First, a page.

On the other hand, the system S has a solution over {0, 1} if and only if the equation H of the following form has a solution over {0, 1}. The leading zeros are ignored in the constants of H.

The expression E is satisfiable if and only if the instance (10001010, 1001001, 100110, 10011, 10000001, 1000100, 101000, 10100, 1000, 1000, 100, 100, 10, 10, 1, 1, 11113333) of the 0 - 1 knapsack problem has a positive solution.

The previous examples of NP-complete problems deal with Boolean expressions and linear equations. The following example deals with graphs.

Theorem 5.4.2    The problem defined by the following pair, called the clique problem, is an NP-complete problem.

Domain:
{ (G, k) | G is a graph and k is a natural number }.
Question:
Does G has a clique of size k for the given instance (G, k)? (A clique is a subgraph with an edge between each pair of nodes. The number of nodes in a clique is called the size of the clique.)

Proof     Consider a Turing machine M that on a given instance (G, k) of the clique problem proceeds as follows. M starts by nondeterministically choosing k nodes in G. Then it determines whether there is an edge in G between each pair of the k chosen nodes. If so, then M accepts the input; otherwise it rejects the input. M is of polynomial time complexity. Consequently the clique problem is in NP.

To show the NP-hardnes of the clique problem consider any instance E of the 3-satisfiability problem. As in the proof of the previous result, let x1, . . . , xm denote the variables in the Boolean expression E. E is a conjunction c1 ck of some clauses c1, . . . , ck. Each Ci is a disjunction ci 1 ci 2 ci 3 of some literals ci 1, ci 2, ci 3. Each ci j is a variable xt, or a negation ¬xt of a variable xt, for some 1 t m. From the Boolean expression E a graph G of the following form can be constructed.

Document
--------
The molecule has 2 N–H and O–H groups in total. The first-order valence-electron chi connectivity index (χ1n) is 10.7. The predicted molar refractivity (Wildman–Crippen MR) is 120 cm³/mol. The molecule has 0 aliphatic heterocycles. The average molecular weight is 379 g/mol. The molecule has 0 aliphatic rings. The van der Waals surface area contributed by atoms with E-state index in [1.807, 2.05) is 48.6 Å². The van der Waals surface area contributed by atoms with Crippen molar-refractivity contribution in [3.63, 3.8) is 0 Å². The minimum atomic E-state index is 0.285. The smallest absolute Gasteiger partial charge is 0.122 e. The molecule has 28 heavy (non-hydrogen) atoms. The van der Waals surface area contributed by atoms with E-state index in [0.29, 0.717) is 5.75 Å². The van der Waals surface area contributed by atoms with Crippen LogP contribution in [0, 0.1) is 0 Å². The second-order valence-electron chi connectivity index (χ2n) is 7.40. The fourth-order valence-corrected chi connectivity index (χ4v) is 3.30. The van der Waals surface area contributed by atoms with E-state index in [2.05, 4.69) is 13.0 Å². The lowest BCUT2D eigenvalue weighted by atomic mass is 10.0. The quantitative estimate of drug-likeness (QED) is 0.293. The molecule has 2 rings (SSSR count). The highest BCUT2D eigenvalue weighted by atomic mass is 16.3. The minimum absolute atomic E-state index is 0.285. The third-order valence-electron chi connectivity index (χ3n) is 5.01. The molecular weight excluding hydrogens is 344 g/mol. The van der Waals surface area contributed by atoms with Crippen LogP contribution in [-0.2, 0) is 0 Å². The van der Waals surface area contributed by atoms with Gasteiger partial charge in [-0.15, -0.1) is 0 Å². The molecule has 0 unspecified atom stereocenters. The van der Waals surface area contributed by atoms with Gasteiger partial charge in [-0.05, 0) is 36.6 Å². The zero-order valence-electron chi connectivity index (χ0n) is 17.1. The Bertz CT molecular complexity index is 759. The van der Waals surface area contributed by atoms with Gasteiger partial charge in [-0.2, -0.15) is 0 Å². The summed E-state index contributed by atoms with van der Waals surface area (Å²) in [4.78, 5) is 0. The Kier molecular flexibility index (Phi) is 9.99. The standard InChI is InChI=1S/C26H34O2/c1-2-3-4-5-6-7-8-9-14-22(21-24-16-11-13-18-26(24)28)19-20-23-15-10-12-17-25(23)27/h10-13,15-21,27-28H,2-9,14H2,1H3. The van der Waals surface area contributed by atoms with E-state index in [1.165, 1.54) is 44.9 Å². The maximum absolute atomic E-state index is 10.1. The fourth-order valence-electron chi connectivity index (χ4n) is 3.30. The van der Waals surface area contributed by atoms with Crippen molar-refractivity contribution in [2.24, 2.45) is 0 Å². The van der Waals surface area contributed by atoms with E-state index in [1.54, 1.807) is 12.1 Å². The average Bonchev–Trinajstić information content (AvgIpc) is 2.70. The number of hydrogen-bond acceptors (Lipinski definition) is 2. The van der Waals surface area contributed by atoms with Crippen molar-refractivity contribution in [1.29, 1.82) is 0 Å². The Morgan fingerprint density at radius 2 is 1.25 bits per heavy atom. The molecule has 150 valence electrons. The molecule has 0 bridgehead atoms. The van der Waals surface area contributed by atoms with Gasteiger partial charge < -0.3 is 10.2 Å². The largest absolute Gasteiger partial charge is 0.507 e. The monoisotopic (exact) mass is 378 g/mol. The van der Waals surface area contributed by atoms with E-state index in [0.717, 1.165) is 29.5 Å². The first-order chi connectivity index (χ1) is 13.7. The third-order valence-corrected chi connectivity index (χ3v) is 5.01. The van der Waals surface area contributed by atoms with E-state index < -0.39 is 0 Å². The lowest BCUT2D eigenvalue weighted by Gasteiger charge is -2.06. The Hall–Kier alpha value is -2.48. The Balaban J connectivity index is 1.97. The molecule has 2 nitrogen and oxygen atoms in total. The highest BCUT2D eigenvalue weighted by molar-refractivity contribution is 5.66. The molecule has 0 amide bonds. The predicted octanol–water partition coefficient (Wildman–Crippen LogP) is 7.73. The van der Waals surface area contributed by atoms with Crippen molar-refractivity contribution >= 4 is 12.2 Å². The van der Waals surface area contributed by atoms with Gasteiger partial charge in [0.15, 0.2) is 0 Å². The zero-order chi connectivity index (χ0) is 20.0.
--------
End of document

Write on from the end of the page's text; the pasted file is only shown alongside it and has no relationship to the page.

The graph G has a node corresponding to each pair (ci, (d1, d2, d3)) of an assignment (d1, d2, d3) that satisfies a clause Ci. The node that corresponds to a pair (ci, (d1, d2, d3)) is labeled by the set {xi 1 = d1, xi 2 = d2, xi 3 = d3}, where xi 1, xi 2, xi 3 are assumed to be the variables used in ci 1, ci 2, ci 3, respectively. It follows that for each Ci, the graph G has seven associated nodes.

The graph G has an edge between a node labeled by a set {xi 1 = d1, xi 2 = d2, xi 3 = d3} and a node labeled by a set {xj 1 = d'1, xj 2 = d'2, xj 3 = d'3} if and only if no variable xt has conflicting assignments in the two sets, 1 t m.

By construction, no pair of nodes associated with the same clause Ci have an edge between them. On the other hand, the edges between the nodes that correspond to each pair of clauses, relate exactly those assignments to the variables that satisfy both clauses simultaneously. Consequently, the Boolean expression E is satisfiable if and only if G has a clique of size k.

A polynomially time-bounded, deterministic Turing transducer can in a similar way determine a corresponding instance (G, k) of the clique problem for each instance E of the 3-satisfiability problem. Therefore, implying the NP-hardness of the clique problem.

Example 5.4.2    Let E be the Boolean expression (x1x2¬x3)(¬x2x3¬x4)(x1x3x4)(¬x1x2x4). Let G be the graph in Figure 5.4.1.

 Figure 5.4.1 A graph G which relates the assignments that satisfy the clauses of the Boolean expression (x1 x2 ¬x3) (¬x2 x3 ¬x4) (x1 x3 x4) (¬x1 x2 x4).

Then by the proof of the last theorem, E is satisfiable if and only if (G, 4) is satisfiable. The assignment (x1, x2, x3, x4) = (1, 0, 0, 1) that satisfies E corresponds to the clique in G whose nodes are shaded.

From the definition of NP-completeness, it follows that P is equal to NP if and only if there is an NP-complete problem in P.

It should be noticed that all the known algorithms, for the NP-complete problems, are in essence based on exhaustive search over some domain. For instance, in the case of the satisfiability problem, an exhaustive search is made for an assignment to the variables that satisfies the given expression. In the case of the 0 - 1 knapsack problem, the exhaustive search is made for a subset of a given multiset {a1, . . . , aN }, whose values sum up to some given value b. In the case of the clique problem, the exhaustive search is made for a clique of the desired size. In all of these cases the search is over a domain of exponential size, and so far it seems this is the best possible for the NP-complete problems.